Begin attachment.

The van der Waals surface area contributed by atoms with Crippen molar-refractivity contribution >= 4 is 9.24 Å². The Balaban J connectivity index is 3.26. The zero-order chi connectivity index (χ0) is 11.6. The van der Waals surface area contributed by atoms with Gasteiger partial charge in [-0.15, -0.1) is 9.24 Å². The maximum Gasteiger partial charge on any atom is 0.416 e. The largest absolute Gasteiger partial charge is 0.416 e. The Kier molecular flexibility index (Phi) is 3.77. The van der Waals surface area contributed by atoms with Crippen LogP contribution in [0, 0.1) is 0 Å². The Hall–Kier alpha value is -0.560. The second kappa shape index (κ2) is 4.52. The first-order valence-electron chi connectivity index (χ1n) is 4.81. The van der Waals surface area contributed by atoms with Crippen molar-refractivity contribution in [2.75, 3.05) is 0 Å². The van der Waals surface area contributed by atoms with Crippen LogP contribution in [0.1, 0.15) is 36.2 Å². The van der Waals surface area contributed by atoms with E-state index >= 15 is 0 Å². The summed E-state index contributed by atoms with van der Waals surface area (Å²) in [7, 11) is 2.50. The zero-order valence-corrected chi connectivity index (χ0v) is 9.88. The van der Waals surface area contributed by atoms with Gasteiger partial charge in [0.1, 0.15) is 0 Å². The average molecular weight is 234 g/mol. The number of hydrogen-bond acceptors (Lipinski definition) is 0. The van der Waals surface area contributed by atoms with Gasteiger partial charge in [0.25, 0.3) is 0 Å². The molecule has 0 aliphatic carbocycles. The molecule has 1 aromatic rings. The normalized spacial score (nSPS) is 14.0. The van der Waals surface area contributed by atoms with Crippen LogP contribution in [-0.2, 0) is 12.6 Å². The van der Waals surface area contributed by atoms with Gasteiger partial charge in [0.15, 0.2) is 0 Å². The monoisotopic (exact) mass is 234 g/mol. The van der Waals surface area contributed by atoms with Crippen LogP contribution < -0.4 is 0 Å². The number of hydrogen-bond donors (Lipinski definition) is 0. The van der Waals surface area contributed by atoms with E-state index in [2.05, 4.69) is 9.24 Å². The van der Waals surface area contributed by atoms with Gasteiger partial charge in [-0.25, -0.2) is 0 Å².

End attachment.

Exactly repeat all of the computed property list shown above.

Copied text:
The van der Waals surface area contributed by atoms with Crippen molar-refractivity contribution >= 4 is 9.24 Å². The Balaban J connectivity index is 3.26. The zero-order chi connectivity index (χ0) is 11.6. The van der Waals surface area contributed by atoms with Gasteiger partial charge in [-0.15, -0.1) is 9.24 Å². The maximum Gasteiger partial charge on any atom is 0.416 e. The largest absolute Gasteiger partial charge is 0.416 e. The Kier molecular flexibility index (Phi) is 3.77. The van der Waals surface area contributed by atoms with Crippen LogP contribution in [0, 0.1) is 0 Å². The Hall–Kier alpha value is -0.560. The second kappa shape index (κ2) is 4.52. The first-order valence-electron chi connectivity index (χ1n) is 4.81. The van der Waals surface area contributed by atoms with Crippen molar-refractivity contribution in [2.75, 3.05) is 0 Å². The van der Waals surface area contributed by atoms with Crippen LogP contribution in [0.1, 0.15) is 36.2 Å². The van der Waals surface area contributed by atoms with E-state index >= 15 is 0 Å². The summed E-state index contributed by atoms with van der Waals surface area (Å²) in [7, 11) is 2.50. The zero-order valence-corrected chi connectivity index (χ0v) is 9.88. The van der Waals surface area contributed by atoms with Gasteiger partial charge in [0.1, 0.15) is 0 Å². The average molecular weight is 234 g/mol. The number of hydrogen-bond acceptors (Lipinski definition) is 0. The van der Waals surface area contributed by atoms with Gasteiger partial charge in [0.25, 0.3) is 0 Å². The molecule has 0 aliphatic carbocycles. The molecule has 1 aromatic rings. The normalized spacial score (nSPS) is 14.0. The van der Waals surface area contributed by atoms with Crippen LogP contribution in [-0.2, 0) is 12.6 Å². The van der Waals surface area contributed by atoms with Gasteiger partial charge in [0.15, 0.2) is 0 Å². The monoisotopic (exact) mass is 234 g/mol. The van der Waals surface area contributed by atoms with Crippen LogP contribution < -0.4 is 0 Å². The number of hydrogen-bond donors (Lipinski definition) is 0. The van der Waals surface area contributed by atoms with E-state index in [2.05, 4.69) is 9.24 Å². The van der Waals surface area contributed by atoms with Gasteiger partial charge in [-0.25, -0.2) is 0 Å².